Today, we’re continuing our league wide preview with the Milwaukee Bucks. And after the Bucks previews, we’ll get our first look at some Lakers training camp links (finally!). Enjoy:
From Frank Madden, BrewHoop: What Significant Moves were made during the off-season? Where to begin? Before the draft, John Hammond surprised many by picking up free throw-magnet Corey Maggette for the throwaway price of Charlie Bell and Gadzuric, addressing the Bucks’ complete inability to draw fouls but also raising questions over their interest/ability to keep John Salmons. Afterall, it stood to reason that Hammond (or perhaps more accurately, Herb Kohl) might think twice about committing major dollars to the 30-year-old Salmons just a week after taking on the 30-year-old Maggette’s three years and $31 million in remaining salary. Um, right?
From J.O., NBA Mate: What are the team’s biggest strengths? The Jennings/Bogut duo. Jennings, who after spending a year in Europe, was able to slot in comfortably last season as the Bucks cornerstone for the future at perhaps the toughest position to fill in the NBA. The highlight obviously, the 55-points he dropped on Golden State back in November of ’09. More importantly, Jennings played all 82 games and hauled in honest averages of 15ppg-6apg-4rpg. For a 21-year-old with great court vision, handle and speed, you’d take that any day. What also went right was the emergence (pre-injury) of Bogut, who boasted last season all-star stats of 15ppg and 10rpg. How he was overlooked for that game was downright ridiculous. He was also second in the league at almost three blocks a night behind Dwight Howard. Provided Redd doesn’t pass on his injury bug and if neither of these two consider LeBroning the franchise, Jennings and Bogut are undoubtedly the present and future pillars of where Milwaukee stands to be in 4-5 years time.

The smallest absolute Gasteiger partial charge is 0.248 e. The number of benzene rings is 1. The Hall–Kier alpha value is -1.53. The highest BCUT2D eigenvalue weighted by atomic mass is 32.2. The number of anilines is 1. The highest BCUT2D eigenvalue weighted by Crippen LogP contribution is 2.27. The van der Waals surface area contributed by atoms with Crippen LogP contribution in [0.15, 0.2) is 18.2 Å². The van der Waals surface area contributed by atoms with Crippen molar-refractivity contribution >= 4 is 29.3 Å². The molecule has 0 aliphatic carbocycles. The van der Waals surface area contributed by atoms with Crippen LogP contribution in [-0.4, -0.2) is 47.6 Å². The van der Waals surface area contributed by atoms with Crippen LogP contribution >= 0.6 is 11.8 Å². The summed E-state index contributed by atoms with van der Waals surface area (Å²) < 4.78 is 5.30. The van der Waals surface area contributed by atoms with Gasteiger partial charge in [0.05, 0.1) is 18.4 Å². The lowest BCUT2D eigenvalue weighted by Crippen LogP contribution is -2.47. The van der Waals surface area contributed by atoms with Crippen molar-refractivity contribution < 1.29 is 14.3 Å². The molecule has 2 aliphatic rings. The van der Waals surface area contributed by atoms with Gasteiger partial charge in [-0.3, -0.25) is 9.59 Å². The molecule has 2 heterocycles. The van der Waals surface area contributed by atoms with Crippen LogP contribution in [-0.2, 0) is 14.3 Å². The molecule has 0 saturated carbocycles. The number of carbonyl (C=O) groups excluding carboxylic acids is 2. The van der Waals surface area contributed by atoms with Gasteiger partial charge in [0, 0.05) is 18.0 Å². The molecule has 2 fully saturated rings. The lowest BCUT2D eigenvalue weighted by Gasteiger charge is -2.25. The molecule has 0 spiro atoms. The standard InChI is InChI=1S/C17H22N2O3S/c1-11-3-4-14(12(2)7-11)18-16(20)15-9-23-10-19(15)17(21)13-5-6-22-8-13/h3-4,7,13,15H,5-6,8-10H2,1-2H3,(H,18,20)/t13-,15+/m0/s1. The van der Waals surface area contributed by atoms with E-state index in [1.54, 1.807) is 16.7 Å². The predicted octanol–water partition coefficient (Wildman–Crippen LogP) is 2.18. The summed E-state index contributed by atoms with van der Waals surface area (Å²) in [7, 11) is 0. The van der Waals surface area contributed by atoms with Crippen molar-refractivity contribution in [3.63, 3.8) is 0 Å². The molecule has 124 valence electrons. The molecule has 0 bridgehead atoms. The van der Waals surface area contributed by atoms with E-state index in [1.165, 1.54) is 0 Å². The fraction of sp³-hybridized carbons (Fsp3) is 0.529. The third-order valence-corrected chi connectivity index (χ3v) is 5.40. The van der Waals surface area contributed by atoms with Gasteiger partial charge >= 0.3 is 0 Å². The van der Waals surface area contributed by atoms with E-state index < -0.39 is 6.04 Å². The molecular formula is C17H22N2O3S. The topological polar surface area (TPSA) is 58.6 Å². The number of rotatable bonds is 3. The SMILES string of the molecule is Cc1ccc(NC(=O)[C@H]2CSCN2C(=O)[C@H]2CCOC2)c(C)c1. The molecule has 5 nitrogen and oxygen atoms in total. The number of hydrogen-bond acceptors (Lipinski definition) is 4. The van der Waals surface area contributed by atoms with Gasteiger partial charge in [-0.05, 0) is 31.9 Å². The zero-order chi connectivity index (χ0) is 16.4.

From J.A. Adande, ESPN.com: The Lakers now have Steve Blake and Matt Barnes, two players who fill offensive and defensive needs in addition to bringing in ringless players who can infuse the back-to-back champions with extra motivation … which would be a perfectly legitimate storyline if the Lakers didn’t have Kobe Bryant. “Just speaking with Kobe, I don’t think he needs any motivation,” Blake said. “His mind is set on winning again.” When Barnes entered the Lakers’ locker room for the first time he heard Bryant in a heated conversation with Ron Artest, talking about getting over screens and locking up in man-to-man defense, a discussion that might seem more appropriate for a playoff game timeout than a leisurely summer day. “If he’s that hungry, I’m starving,” said Barnes, who has landed on his eighth team in his quest to join a winner. “I don’t think the mentality of the team is to sit back and get fat.”